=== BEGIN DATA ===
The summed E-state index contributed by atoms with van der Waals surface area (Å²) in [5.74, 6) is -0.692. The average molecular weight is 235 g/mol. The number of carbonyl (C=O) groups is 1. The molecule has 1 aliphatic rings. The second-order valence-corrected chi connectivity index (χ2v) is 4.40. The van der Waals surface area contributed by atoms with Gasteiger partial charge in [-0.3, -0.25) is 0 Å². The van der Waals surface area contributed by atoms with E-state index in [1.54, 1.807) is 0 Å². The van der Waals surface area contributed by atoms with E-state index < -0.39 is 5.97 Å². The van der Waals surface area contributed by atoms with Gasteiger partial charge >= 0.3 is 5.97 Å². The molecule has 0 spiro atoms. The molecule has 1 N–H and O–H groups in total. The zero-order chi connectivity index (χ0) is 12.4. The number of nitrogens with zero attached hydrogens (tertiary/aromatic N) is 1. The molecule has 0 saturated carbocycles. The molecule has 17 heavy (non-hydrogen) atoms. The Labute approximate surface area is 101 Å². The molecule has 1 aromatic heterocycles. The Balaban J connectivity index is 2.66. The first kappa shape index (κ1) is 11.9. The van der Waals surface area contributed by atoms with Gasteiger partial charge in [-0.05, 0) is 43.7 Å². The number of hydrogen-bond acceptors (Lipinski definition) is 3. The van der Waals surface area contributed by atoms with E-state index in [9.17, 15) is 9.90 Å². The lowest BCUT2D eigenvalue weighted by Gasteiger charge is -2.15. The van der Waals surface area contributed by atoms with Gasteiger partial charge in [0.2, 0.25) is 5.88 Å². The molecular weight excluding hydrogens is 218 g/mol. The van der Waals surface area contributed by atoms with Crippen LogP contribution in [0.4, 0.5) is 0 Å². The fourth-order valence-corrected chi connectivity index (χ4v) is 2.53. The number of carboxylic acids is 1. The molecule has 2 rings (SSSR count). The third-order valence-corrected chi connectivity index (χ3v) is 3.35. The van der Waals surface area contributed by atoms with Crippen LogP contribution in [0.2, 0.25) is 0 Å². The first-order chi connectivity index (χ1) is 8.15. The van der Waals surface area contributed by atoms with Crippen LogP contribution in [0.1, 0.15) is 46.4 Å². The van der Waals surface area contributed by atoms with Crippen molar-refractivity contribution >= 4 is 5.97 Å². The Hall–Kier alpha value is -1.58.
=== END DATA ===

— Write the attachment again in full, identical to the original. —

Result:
The summed E-state index contributed by atoms with van der Waals surface area (Å²) in [5.74, 6) is -0.692. The average molecular weight is 235 g/mol. The number of carbonyl (C=O) groups is 1. The molecule has 1 aliphatic rings. The second-order valence-corrected chi connectivity index (χ2v) is 4.40. The van der Waals surface area contributed by atoms with Gasteiger partial charge in [-0.3, -0.25) is 0 Å². The van der Waals surface area contributed by atoms with E-state index in [1.54, 1.807) is 0 Å². The van der Waals surface area contributed by atoms with E-state index < -0.39 is 5.97 Å². The van der Waals surface area contributed by atoms with Gasteiger partial charge >= 0.3 is 5.97 Å². The molecule has 0 spiro atoms. The molecule has 1 N–H and O–H groups in total. The zero-order chi connectivity index (χ0) is 12.4. The number of nitrogens with zero attached hydrogens (tertiary/aromatic N) is 1. The molecule has 0 saturated carbocycles. The molecule has 17 heavy (non-hydrogen) atoms. The Labute approximate surface area is 101 Å². The molecule has 1 aromatic heterocycles. The Balaban J connectivity index is 2.66. The first kappa shape index (κ1) is 11.9. The van der Waals surface area contributed by atoms with Gasteiger partial charge in [-0.05, 0) is 43.7 Å². The number of hydrogen-bond acceptors (Lipinski definition) is 3. The van der Waals surface area contributed by atoms with E-state index in [9.17, 15) is 9.90 Å². The lowest BCUT2D eigenvalue weighted by Gasteiger charge is -2.15. The van der Waals surface area contributed by atoms with Gasteiger partial charge in [0.2, 0.25) is 5.88 Å². The molecular weight excluding hydrogens is 218 g/mol. The van der Waals surface area contributed by atoms with Crippen LogP contribution in [0.4, 0.5) is 0 Å². The fourth-order valence-corrected chi connectivity index (χ4v) is 2.53. The number of carboxylic acids is 1. The molecule has 2 rings (SSSR count). The third-order valence-corrected chi connectivity index (χ3v) is 3.35. The van der Waals surface area contributed by atoms with Crippen LogP contribution in [0.2, 0.25) is 0 Å². The first-order chi connectivity index (χ1) is 8.15. The van der Waals surface area contributed by atoms with Crippen LogP contribution in [0.1, 0.15) is 46.4 Å². The van der Waals surface area contributed by atoms with Crippen molar-refractivity contribution >= 4 is 5.97 Å². The Hall–Kier alpha value is -1.58.